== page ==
Margo Price at Tractor Tavern Photo Amy Vaughn

Sonic Seattle

Grooving to the rhythm of a musical metropolis.

Margo Price at Tractor Tavern Photo Amy Vaughn

Seattle has always made musical waves that echo far beyond the Northwest. If you’re flying in or out of Sea-Tac, find evidence (and unique souvenirs) at Sub Pop Airport Store (17801 International Blvd), where you’ll find gear from the famed local record label credited for launching the grunge scene in the late ’80s and early ’90s.

Then beeline for the funky Museum of Pop Culture (MoPOP) (*325 Fifth Ave N), honoring rock music, science fiction, and more with mementos displayed inside an ultramodern, Frank Gehry-designed building. The museum commemorates Seattle’s Chris Cornell, late frontman of Soundgarden, with a bronze statue. (On Capitol Hill, another statue pays tribute to Jimi Hendrix, the city’s classic-rock son.)

To hear Seattle’s heartbeat, tune into KEXP (90.3) (*472 First Ave N). What began as a scrappy student- and volunteer-run radio station in 1972 has evolved into an internationally lauded anchor of this community. In 2016, KEXP broadened its scope further with a hip Gathering Space for folks to socialize, work, enjoy coffee from La Marzocco Café (472 First Ave N), peruse Light in the Attic Records (472 First Ave N), and catch free, intimate concerts.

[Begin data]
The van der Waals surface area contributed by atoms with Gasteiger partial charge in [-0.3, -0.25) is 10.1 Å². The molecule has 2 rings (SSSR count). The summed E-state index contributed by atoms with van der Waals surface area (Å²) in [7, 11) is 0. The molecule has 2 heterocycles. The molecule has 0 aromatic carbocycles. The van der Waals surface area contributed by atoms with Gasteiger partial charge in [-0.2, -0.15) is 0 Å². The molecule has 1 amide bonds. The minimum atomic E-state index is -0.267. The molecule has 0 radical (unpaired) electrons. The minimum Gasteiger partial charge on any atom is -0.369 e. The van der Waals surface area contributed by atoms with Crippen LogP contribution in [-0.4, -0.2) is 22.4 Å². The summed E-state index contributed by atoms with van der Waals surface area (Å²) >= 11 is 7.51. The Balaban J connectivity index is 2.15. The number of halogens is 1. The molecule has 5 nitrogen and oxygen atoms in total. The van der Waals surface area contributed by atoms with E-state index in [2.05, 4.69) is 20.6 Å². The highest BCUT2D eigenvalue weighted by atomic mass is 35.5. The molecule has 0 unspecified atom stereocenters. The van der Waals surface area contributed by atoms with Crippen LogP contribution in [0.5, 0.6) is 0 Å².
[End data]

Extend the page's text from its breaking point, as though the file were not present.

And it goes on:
KEXP’s DJ Morgan (aka Morgan Chosnyk) says Seattle music blazes trails because listeners keep an open mind to new genres, which has “provided space for musicians to be creative and express themselves with less structure.”

That openness shines on citywide stages like Showbox (*1426 First Ave), an institution with excellent booking power in an Art Deco building. Music buffs also flock to The Crocodile (2200 Second Ave) in Belltown, where grunge gurus like Nirvana, Pearl Jam, and Mudhoney got their starts. Cozy listening spaces in Ballard include Tractor Tavern (5213 Ballard Ave NW) and Sunset Tavern (5433 Ballard Ave NW).

“If you get involved in the music scene, you’ll be heartened to see folks going out to shows every night of the week,” DJ Morgan says. “People take chances on each other’s art in this town, and that’s really nice to see.”

DJ Morgan’s Hot Tip

“If you stick around in the evening, you can likely catch a show at The Vera Project (305 Harrison St), right across from us at KEXP. You’re always guaranteed [kids] can come in with you since it’s an all-ages venue!”

Easy Street Records Courtesy Visit Seattle

Record Shop Recs

Bop Street Records (2220 NW Market St): A Ballard staple since 1974, this is a treasure trove of collectible vinyl LPs, 45s, and 78s.

Easy Street Records (4559 California Ave SW): Folks love this West Seattle hub for its cafe and in-store concerts.

Jive Time Records (3506 Fremont Ave N): Dig through crates of vintage vinyl at this Fremont gem.

Silver Platters (multiple locations): This independent music and movie retailer has a massive SoDo outpost.

Sonic Boom Records (2209 NW Market St): This friendly Ballard business is fully stocked with records, CDs, and cassettes.


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